The city knows it will need funds to make this investment. Council finally set aside $5 million in the 2017 budget for strategic parkland acquisitions, but that is for all parks. They should allocate more funds specifically for Blue Mountain – Birch Cove Lakes annually so the city is prepared for any opportunity to purchase land.

  • Public involvement

    The public and stakeholders want to be at the table to help plan and develop the park in detail, and to give feedback on the strategy for acquisition. Already, too much has happened behind closed doors.

  • Commitment to a vision

    When government builds a highway, they do not see what land they can buy from willing sellers and then build a highway through that. They decide where the highway must go and then acquire whatever land necessary. A park this extraordinary deserves the same level of planning and commitment.

A Worthy Investment

Government does not flinch at investing hundreds of millions for convention centres, bridges, highways, and sports centres because good public infrastructure is worth it.


Creating a world-class park that will attract tourists, businesses and new residents and support an excellent quality of life is well-worth investing in. Let’s make decisions now that present and future generations will thank us for.


The Purcell’s Cove Backlands

Massive progress towards an unbelievable urban wilderness park.

Soon, all this will be protected forever.

On September 5, 2017, Halifax Council voted to invest $4.5 million in turning the Purcell’s Cove Backlands into a Nature Conservancy.

A Beautiful Opportunity

In 2014, the Nature Conservancy of Canada approached the owners of this massive property and asked them if they would forego substantial profits from potential development to allow the land to instead be protected.

They agreed.

Now with Council support, two critical steps remain before the project moves forward.

  • The conservancy must raise $3.5 million in donations.

  • The public must continue to learn about and show support for the Urban Wilderness Park. Council will have a final vote on the future of the Wilderness Park (date TBA) that requires continued public endorsement.

The Proposal

The Nature Conservancy will design the protected area to meet multiple goals:

Recreation and Relaxation

The project will include a park with a wheelchair-accessible path and other public amenities.

Hiking and Learning

The deeper wilderness will include rough trails, with a focus on maintaining natural beauty. It will be programmed with educational opportunities.


The project will preserve bird habitat and the area’s unique ecosystems, such as the Jack Pine – Broom Crowberry Barrens.

Local residents have been working to protect this land for years. Time to make that dream a reality.

How you can help

  • Help Spread the Word.

    Help spread the word of the future Wilderness Park – make sure your neighbours, friends, and family know about the park. Bring them out to one of NCC’s guided tours of the park or share this web page with them! View NCC's Website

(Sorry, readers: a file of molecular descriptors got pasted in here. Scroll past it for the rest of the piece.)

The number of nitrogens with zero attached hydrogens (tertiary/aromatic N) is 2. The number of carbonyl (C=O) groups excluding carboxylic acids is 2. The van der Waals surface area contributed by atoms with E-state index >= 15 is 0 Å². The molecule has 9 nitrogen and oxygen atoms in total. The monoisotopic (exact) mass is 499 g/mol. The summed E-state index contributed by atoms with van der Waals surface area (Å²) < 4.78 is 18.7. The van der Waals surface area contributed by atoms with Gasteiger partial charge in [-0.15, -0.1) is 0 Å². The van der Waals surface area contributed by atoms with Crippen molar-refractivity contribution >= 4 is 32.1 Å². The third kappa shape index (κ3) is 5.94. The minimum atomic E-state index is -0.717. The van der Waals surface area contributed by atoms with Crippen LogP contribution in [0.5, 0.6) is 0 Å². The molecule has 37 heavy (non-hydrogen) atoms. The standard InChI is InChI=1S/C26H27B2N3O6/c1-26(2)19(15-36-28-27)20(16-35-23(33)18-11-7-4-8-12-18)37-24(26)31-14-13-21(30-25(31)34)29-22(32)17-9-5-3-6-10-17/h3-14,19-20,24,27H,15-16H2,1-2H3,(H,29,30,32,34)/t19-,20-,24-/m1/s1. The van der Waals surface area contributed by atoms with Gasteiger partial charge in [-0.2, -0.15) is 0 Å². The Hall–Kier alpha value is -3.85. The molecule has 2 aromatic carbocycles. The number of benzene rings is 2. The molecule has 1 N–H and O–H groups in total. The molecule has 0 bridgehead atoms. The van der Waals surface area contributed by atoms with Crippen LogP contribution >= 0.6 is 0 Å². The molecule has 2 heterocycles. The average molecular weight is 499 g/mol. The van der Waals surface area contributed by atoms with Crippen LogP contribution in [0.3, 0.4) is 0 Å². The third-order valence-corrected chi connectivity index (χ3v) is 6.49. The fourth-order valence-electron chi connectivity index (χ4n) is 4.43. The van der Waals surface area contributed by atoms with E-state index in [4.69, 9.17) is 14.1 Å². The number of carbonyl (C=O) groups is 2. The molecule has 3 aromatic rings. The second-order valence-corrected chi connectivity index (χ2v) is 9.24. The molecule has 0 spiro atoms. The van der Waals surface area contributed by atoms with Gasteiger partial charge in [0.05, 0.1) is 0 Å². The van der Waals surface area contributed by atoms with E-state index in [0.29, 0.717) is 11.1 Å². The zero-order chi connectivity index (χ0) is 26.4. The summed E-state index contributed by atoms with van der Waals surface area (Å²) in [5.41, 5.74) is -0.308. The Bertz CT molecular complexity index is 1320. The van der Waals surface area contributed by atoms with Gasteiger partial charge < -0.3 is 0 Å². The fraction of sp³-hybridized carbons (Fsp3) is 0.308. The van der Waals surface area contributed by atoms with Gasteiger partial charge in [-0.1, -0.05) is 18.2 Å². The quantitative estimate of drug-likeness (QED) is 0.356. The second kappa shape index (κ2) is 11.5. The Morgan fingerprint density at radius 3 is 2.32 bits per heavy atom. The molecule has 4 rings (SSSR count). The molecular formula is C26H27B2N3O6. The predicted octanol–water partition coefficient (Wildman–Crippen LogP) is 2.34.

• Donate

    The Nature Conservancy needs every bit of support they can get, big and small, to get to their fundraising target of $3.5 million.

Let’s make this happen!

Further information

Urban Wilderness Park
The Backlands Coalition
The Nature Conservancy of Canada

Sandy Lake

Bedford residents have been working for at least 50 years to create a park at Sandy Lake.

Remarkably, and thanks to their work, some 1800 hectares remains green right between Bedford and Sackville, featuring three lakes, rivers, a swimming beach, and old-growth hemlock forests. Only a fraction of the land, however, has so far been formally protected.

The decades of work to keep this area green has created an enormous opportunity for the Halifax region: to have such a beautiful park right between two of our fastest growing communities. Developing this land now would be a waste of their efforts and of an enormous natural asset.


In 2013, a developer who owned land in the area found out Halifax would not allow him to develop his land for at least a decade. He retaliated by ordering the entire property clearcut, including a large stand of old growth forest. (The clearcut can be seen in the large brown area in the satellite photo above).

Halifax must act swiftly to acquire the necessary land to create this regional park before more of this precious asset can be damaged.

Learn more about the issue in our blog post, “40 Years of Work and So Close to Success.” Also visit the website of the Sandy Lake Conservation Association.


Further Information

Sandy Lake Conservation Association
Image Image
Sandy Lake - Sackville River Regional Park Coalition
Sandy Lake & Environs

Further Information

Blue Mountain – Birch Cove Lakes

Canadian Parks and Wilderness Society

Our Goals

  • Statutory power

    The Green Network must be adopted into the Regional Plan so it will have direct legal impact on growth, and will not simply sit on a shelf as a series of suggestions.

  • Land designation

    The existing land use by-laws must be amended to create Green Network designated land in important corridors.

  • Public involvement

    A publicly-accessible map of the Green Network so communities can be watchdogs for the land nearest to them.

  • Funding

    Ongoing dedicated funding through the HRM budget to allow for the development of stewardship programs, partnerships, rural economic strategies (i.e. agricultural promotion, etc.) and tourism tools (i.e. web and print materials to help people tour the Green Network).

  • Branding

    To leverage the full economic potential of this project, all our natural and agricultural tourism opportunities should be branded as part of the common Green Network experience, with consistent signage and a website connecting them all.

Signup to show support!

If you like what you see, signup for our email list so you can be kept up-to-date on opportunities to express support.

Title photo by Irwin Barrett.